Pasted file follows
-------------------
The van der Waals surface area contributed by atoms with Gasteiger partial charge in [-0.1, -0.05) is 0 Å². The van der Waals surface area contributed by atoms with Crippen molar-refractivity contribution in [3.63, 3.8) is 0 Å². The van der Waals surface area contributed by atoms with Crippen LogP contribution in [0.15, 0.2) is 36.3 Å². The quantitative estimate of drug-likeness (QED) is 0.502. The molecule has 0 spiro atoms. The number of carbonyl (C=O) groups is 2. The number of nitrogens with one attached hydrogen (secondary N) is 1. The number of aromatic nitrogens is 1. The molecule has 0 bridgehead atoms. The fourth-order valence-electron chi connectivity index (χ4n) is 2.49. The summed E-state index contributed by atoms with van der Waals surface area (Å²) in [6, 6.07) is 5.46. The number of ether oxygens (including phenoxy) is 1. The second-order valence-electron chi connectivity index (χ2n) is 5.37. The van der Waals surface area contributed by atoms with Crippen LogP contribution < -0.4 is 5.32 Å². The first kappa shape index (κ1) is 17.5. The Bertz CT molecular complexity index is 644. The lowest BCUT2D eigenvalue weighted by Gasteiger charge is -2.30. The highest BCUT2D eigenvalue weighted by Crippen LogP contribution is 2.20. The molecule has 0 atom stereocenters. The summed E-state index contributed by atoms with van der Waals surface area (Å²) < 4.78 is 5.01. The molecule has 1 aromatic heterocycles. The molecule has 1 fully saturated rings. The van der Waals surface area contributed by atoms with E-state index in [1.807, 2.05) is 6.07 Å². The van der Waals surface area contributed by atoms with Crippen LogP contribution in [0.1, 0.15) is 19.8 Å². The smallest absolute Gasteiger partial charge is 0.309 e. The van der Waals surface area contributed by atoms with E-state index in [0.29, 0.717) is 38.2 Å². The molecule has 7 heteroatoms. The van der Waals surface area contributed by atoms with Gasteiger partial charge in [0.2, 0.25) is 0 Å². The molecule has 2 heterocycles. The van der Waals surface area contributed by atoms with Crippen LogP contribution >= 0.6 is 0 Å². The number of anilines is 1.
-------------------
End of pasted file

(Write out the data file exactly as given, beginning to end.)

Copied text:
The van der Waals surface area contributed by atoms with Gasteiger partial charge in [-0.1, -0.05) is 0 Å². The van der Waals surface area contributed by atoms with Crippen molar-refractivity contribution in [3.63, 3.8) is 0 Å². The van der Waals surface area contributed by atoms with Crippen LogP contribution in [0.15, 0.2) is 36.3 Å². The quantitative estimate of drug-likeness (QED) is 0.502. The molecule has 0 spiro atoms. The number of carbonyl (C=O) groups is 2. The number of nitrogens with one attached hydrogen (secondary N) is 1. The number of aromatic nitrogens is 1. The molecule has 0 bridgehead atoms. The fourth-order valence-electron chi connectivity index (χ4n) is 2.49. The summed E-state index contributed by atoms with van der Waals surface area (Å²) in [6, 6.07) is 5.46. The number of ether oxygens (including phenoxy) is 1. The second-order valence-electron chi connectivity index (χ2n) is 5.37. The van der Waals surface area contributed by atoms with Crippen LogP contribution < -0.4 is 5.32 Å². The first kappa shape index (κ1) is 17.5. The Bertz CT molecular complexity index is 644. The lowest BCUT2D eigenvalue weighted by Gasteiger charge is -2.30. The highest BCUT2D eigenvalue weighted by Crippen LogP contribution is 2.20. The molecule has 0 atom stereocenters. The summed E-state index contributed by atoms with van der Waals surface area (Å²) < 4.78 is 5.01. The molecule has 1 aromatic heterocycles. The molecule has 1 fully saturated rings. The van der Waals surface area contributed by atoms with E-state index in [1.807, 2.05) is 6.07 Å². The van der Waals surface area contributed by atoms with Crippen LogP contribution in [0.1, 0.15) is 19.8 Å². The smallest absolute Gasteiger partial charge is 0.309 e. The van der Waals surface area contributed by atoms with E-state index in [0.29, 0.717) is 38.2 Å². The molecule has 7 heteroatoms. The van der Waals surface area contributed by atoms with Gasteiger partial charge in [0.2, 0.25) is 0 Å². The molecule has 2 heterocycles. The van der Waals surface area contributed by atoms with Crippen LogP contribution >= 0.6 is 0 Å². The number of anilines is 1.